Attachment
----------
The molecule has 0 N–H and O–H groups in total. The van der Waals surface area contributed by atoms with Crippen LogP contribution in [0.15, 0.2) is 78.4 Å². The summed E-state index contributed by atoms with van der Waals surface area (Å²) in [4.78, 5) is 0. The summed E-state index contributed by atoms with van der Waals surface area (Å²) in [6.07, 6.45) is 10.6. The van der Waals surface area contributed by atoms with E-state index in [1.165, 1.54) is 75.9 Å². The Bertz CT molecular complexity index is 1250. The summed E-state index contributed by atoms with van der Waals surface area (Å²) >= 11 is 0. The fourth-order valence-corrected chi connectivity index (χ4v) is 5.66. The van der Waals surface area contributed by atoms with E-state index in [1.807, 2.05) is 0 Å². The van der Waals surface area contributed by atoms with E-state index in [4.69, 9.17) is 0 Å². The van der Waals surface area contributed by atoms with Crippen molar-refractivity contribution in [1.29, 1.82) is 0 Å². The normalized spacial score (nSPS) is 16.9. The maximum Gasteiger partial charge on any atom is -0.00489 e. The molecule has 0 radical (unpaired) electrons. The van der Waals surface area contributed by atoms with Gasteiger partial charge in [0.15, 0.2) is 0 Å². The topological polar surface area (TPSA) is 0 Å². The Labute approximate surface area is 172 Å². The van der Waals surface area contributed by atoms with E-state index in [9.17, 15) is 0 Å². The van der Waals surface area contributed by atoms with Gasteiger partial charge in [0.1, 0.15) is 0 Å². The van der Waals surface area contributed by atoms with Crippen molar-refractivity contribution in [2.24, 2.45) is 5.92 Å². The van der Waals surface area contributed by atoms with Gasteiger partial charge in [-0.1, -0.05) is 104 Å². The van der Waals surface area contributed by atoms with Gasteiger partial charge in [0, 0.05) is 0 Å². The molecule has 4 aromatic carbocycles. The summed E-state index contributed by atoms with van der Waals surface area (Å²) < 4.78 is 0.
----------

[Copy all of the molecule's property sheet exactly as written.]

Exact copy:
The molecule has 0 N–H and O–H groups in total. The van der Waals surface area contributed by atoms with Crippen LogP contribution in [0.15, 0.2) is 78.4 Å². The summed E-state index contributed by atoms with van der Waals surface area (Å²) in [4.78, 5) is 0. The summed E-state index contributed by atoms with van der Waals surface area (Å²) in [6.07, 6.45) is 10.6. The van der Waals surface area contributed by atoms with E-state index in [1.165, 1.54) is 75.9 Å². The Bertz CT molecular complexity index is 1250. The summed E-state index contributed by atoms with van der Waals surface area (Å²) >= 11 is 0. The fourth-order valence-corrected chi connectivity index (χ4v) is 5.66. The van der Waals surface area contributed by atoms with E-state index in [1.807, 2.05) is 0 Å². The van der Waals surface area contributed by atoms with E-state index in [4.69, 9.17) is 0 Å². The van der Waals surface area contributed by atoms with Crippen molar-refractivity contribution in [1.29, 1.82) is 0 Å². The normalized spacial score (nSPS) is 16.9. The maximum Gasteiger partial charge on any atom is -0.00489 e. The molecule has 0 radical (unpaired) electrons. The van der Waals surface area contributed by atoms with Gasteiger partial charge in [0.15, 0.2) is 0 Å². The topological polar surface area (TPSA) is 0 Å². The Labute approximate surface area is 172 Å². The van der Waals surface area contributed by atoms with E-state index in [9.17, 15) is 0 Å². The van der Waals surface area contributed by atoms with Gasteiger partial charge in [0.1, 0.15) is 0 Å². The van der Waals surface area contributed by atoms with Crippen molar-refractivity contribution in [2.24, 2.45) is 5.92 Å². The van der Waals surface area contributed by atoms with Gasteiger partial charge in [-0.1, -0.05) is 104 Å². The van der Waals surface area contributed by atoms with Gasteiger partial charge in [0, 0.05) is 0 Å². The molecule has 4 aromatic carbocycles. The summed E-state index contributed by atoms with van der Waals surface area (Å²) < 4.78 is 0.